Sunday, April 23, 2006


Don’t put too much stock in the opinions of retired generals. Several are now getting a lot of publicity from calling for the retirement of Defense Secretary Donald Rumsfeld. They cite his mismanagement of the war. I suspect they are disgruntled residue of other lost policy battles.

Generals are notorious for getting things wrong, for being behind the times. In WWII many favored trench warfare. When I was in Vietnam in ’62, I distinctly remember some generals calling for the disbanding of Special Forces. In ’62 the Special Forces represented nearly half of our effort there.

The general’s argument was that there should be no elite units in the army. They wanted to sell the idea that the army was one large elite unit. Recruitment ads at the time made that point. They wanted to do away with berets that some units would adopt for self identity. I think General Westmoreland was very sympathetic to that school of thought, but that was another battle he lost.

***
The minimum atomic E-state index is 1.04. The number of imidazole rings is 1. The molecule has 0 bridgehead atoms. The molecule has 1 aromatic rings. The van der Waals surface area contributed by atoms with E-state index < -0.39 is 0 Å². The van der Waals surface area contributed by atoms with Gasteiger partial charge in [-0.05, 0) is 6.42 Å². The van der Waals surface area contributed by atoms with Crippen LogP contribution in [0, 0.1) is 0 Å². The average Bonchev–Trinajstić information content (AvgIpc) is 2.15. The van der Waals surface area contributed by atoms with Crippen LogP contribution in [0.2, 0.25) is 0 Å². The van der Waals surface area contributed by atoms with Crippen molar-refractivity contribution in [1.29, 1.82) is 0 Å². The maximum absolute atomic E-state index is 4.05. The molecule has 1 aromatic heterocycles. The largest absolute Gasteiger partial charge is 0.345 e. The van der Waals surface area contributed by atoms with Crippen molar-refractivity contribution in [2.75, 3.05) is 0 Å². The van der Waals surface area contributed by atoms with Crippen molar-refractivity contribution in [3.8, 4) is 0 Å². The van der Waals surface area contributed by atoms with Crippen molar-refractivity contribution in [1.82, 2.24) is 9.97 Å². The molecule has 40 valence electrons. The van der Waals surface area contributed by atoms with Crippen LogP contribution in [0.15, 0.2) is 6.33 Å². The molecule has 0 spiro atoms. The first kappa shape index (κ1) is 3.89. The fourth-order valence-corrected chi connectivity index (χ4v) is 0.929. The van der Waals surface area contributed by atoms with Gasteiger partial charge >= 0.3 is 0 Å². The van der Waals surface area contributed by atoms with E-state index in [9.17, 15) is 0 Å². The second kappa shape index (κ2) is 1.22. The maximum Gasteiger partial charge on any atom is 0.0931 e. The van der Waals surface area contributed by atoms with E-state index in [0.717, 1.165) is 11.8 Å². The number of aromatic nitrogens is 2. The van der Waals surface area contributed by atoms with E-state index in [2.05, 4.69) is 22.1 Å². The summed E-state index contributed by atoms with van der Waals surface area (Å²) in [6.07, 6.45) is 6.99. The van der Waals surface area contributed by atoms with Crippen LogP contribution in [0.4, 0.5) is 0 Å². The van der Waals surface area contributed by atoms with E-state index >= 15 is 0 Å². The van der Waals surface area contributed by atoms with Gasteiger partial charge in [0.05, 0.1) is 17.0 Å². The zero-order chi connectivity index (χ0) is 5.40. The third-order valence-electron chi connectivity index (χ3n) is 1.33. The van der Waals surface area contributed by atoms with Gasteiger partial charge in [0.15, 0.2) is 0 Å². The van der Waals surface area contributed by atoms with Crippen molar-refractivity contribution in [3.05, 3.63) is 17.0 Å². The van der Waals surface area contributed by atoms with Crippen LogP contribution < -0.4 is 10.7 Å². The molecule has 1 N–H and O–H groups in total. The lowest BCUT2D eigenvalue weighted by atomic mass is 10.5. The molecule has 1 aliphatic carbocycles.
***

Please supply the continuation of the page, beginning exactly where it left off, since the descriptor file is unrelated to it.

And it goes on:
It was common knowledge that Special Forces was in such disfavor to these hide-bound brass that to join them automatically put a ceiling on a career. An officer with a Special Forces background could only advance so far. They didn’t want that kind of radical thinking to penetrate the upper levels of the General Corps.

When Rumsfeld came in a Defense Secretary he was the worst nightmare to this reactionary school of generals. He killed off expensive pet programs. Worse, he wanted to modernize everything. Even worse to the “trench warfare school,” he wanted to expand the hated Special Forces and increase their mission.

Of course that meant war. Many of these generals have been working to undermine Rumsfeld for years.

Now, in retirement, they are taking their final shots.


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